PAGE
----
The Information Commissioner’s Office has fined eleven charities that breached the Data Protection Act by misusing donors’ personal data.
ICO investigations found many of the charities secretly screened millions of donors so they could target them for additional funds. Some charities traced and targeted new or lapsed donors by piecing together personal information obtained from other sources. And some traded personal details with other charities creating a large pool of donor data for sale.
The action follows penalties issued to two charities in December 2016.
The charities fined were:
- The International Fund for Animal Welfare – £18,000
- Cancer Support UK (formerly Cancer Recovery Foundation UK) – £16,000
- Cancer Research UK – £16,000
- The Guide Dogs for the Blind Association – £15,000
- Macmillan Cancer Support – £14,000
- The Royal British Legion – £12,000
- The National Society for the Prevention of Cruelty to Children – £12,000
- Great Ormond Street Hospital Children’s Charity – £11,000
- WWF-UK – £9,000
- Battersea Dogs’ and Cats’ Home – £9,000
- Oxfam – £6,000
A summary of how each charity breached the law can be found here.
The Information Commissioner has exercised her discretion in significantly reducing the level of today’s fines, taking into account the risk of adding to any distress caused to donors by the charities’ actions. The same approach was taken to fines issued to the Royal Society for the Prevention of Cruelty to Animals (£25,000) and British Heart Foundation (£18,000) in December.
Information Commissioner Elizabeth Denham said:
“Millions of people will have been affected by these charities’ contravention of the law. They will be upset to learn the way their personal information has been analysed and shared by charities they trusted with their details and their donations.
“No charity wants to alienate their donors. And we acknowledge the role charities play in the fabric of British society. But charities must follow the law.”
The charities were investigated by the ICO as part of a wider operation sparked by reports in the media about repeated and significant pressure on supporters to contribute. There are no other outstanding investigations into charities as part of that operation.
Elizabeth Denham added:
“These fines draw a line under what has been a complex investigation into the way some charities have handled personal information. While we will continue to educate and support charities, we have been clear that what we now want, and expect, is for charities to follow the law.”
In February, the ICO, the Charity Commission and the Fundraising Regulator held a conference for charity trustees, aimed at informing, educating and providing clarity to the sector. The ICO website also has detailed guidance on the rules around data sharing and marketing.
Notes to Editors
- The Information Commissioner’s Office upholds information rights in the public interest, promoting openness by public bodies and data privacy for individuals.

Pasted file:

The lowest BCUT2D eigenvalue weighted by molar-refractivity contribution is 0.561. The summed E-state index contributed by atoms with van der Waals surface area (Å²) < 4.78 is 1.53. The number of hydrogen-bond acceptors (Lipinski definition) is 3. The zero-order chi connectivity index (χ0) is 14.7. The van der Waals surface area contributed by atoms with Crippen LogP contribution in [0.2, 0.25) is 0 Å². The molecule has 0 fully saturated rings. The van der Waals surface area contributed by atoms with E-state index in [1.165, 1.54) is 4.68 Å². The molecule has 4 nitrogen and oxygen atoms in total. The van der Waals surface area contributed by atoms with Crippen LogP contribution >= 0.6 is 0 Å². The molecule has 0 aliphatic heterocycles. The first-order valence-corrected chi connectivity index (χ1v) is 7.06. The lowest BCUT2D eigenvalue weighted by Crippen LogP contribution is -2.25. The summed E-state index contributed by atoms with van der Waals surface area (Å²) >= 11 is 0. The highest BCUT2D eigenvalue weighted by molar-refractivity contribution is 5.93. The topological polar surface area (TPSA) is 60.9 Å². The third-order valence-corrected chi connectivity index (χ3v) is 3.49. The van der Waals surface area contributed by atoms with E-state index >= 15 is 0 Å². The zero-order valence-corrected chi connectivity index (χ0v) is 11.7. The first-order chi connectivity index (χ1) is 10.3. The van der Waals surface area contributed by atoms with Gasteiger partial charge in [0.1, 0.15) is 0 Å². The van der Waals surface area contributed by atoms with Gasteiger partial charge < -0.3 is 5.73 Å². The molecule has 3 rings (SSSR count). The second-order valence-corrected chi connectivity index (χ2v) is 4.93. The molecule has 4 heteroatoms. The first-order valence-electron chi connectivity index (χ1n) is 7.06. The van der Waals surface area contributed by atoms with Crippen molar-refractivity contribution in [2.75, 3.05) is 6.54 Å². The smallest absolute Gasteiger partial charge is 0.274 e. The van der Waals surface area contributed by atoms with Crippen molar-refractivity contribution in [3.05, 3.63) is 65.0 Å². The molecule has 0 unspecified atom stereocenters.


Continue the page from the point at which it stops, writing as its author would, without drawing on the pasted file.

- The ICO has specific responsibilities set out in the Data Protection Act 1998, the Freedom of Information Act 2000, Environmental Information Regulations 2004 and Privacy and Electronic Communications Regulations 2003.
- The ICO can take action to change the behaviour of organisations and individuals that collect, use and keep personal information. This includes criminal prosecution, non-criminal enforcement and audit. The ICO has the power to impose a monetary penalty on a data controller of up to £500,000.
- Anyone who processes personal information must comply with eight principles of the Data Protection Act, which make sure that personal information is:
- fairly and lawfully processed;
- processed for limited purposes;
- adequate, relevant and not excessive;
- accurate and up to date;
- not kept for longer than is necessary;
- processed in line with your rights;
- secure; and
- not transferred to other countries without adequate protection.
- The Privacy and Electronic Communications Regulations (PECR) sit alongside the Data Protection Act. They give people specific privacy rights in relation to electronic communications. There are specific rules on:
- marketing calls, emails, texts and faxes;
- cookies (and similar technologies);
- keeping communications services secure; and
- customer privacy as regards traffic and location data, itemised billing, line identification, and directory listings.
We aim to help organisations comply with PECR and promote good practice by offering advice and guidance. We will take enforcement action against organisations that persistently ignore their obligations.
- Civil Monetary Penalties (CMPs) are subject to a right of appeal to the (First-tier Tribunal) General Regulatory Chamber against the imposition of the monetary penalty and/or the amount of the penalty specified in the monetary penalty notice.
- Any monetary penalty is paid into the Treasury’s Consolidated Fund and is not kept by the Information Commissioner’s Office (ICO).
- To report a concern to the ICO telephone our helpline 0303 123 1113 or go to ico.org.uk/concerns.